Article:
“I’m not in the transitory-inflation crowd. The private sector is allocating all the money to the fast-growing software, eating-the-world companies. It’s not allocating money to companies that actually make things and provide other kinds of services that people find less exciting, meaning there are shortages of these things now.”
These comments from Greenlight Capital’s founder David Einhorn in a recent RealVision interview, while addressing the broader "transitory vs permanent" inflation debate, are especially apt in describing the transformation taking place in the energy sector where the recent ESG mania has deprived legacy fossil-fuel companies of much needed capital (not just growth capex but also maintenance) which has instead flown to "virtue-signaling" green projects.
We discussed this dynamic back in June when we rhetorically asked "Will ESG Trigger Energy Hyperinflation" and explained that "ESG is a negative supply shock that internalizes the climate cost of the production of goods and services. This negative supply shock will be inflationary until technological progress absorbs these costs. That could take years." And, as Deutsche Bank's credit analyst Jim Reid added, "pricing climate-change externalities more generally could make things more expensive over time. Are we on the verge of another change in inflation expectations due to oil and energy, one that is in large part due to ESG."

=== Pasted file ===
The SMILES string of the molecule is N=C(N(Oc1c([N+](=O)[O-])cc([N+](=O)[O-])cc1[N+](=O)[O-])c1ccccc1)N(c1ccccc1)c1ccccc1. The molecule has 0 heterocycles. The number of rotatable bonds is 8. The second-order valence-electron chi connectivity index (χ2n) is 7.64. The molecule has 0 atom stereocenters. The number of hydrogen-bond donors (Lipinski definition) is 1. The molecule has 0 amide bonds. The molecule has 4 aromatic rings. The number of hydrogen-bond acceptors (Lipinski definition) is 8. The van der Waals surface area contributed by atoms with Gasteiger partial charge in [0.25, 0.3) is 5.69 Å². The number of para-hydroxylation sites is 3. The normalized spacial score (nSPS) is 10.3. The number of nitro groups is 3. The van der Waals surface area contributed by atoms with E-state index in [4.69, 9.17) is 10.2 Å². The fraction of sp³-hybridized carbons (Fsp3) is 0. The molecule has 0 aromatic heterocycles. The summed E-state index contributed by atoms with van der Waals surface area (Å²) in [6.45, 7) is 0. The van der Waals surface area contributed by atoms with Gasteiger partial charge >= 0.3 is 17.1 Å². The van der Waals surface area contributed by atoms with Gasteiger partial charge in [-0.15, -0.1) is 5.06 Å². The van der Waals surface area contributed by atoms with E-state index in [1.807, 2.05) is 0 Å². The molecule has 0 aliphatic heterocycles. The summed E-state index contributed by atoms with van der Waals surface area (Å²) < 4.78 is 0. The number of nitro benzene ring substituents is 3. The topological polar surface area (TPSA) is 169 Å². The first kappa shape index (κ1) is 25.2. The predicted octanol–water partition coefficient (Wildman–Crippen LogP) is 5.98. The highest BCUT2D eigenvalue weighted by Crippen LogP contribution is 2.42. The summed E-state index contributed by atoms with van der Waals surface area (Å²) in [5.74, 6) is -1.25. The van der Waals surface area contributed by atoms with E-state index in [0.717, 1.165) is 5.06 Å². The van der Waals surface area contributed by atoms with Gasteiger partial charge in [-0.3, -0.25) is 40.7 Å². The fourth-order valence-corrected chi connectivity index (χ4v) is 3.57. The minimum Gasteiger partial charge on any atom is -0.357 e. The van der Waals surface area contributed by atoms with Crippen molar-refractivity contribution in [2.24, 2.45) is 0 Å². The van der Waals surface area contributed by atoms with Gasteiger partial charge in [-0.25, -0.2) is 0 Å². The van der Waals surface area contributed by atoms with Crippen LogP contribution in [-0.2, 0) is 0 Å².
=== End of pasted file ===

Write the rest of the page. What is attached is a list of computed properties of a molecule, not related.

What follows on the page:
Well, for those living in Europe, the answer has been a resounding yes - with 10Y breakevens surging higher - and it took just a few months to get there as the chart below shows; and since we still have a potentially very cold winter ahead of us, absent a flood of Russian gas (via the NS2 of course) it's about to get much worse.
But the biggest irony is that in seeking to deprive fossil fuels of much needed growth capital to shrink fossil fuel output, the virtue-signaling assault by the green lobby spearheaded by hapless puppet Greta Thunberg, has achieved just the opposite.
As Bloomberg writes, the ongoing global energy crisis, the coming winter weather and the release of pent-up pandemic demand have sent nations scrambling to stockpile fossil fuels, a move that portends a surge in global carbon dioxide emissions this year which is set to make new all time highs!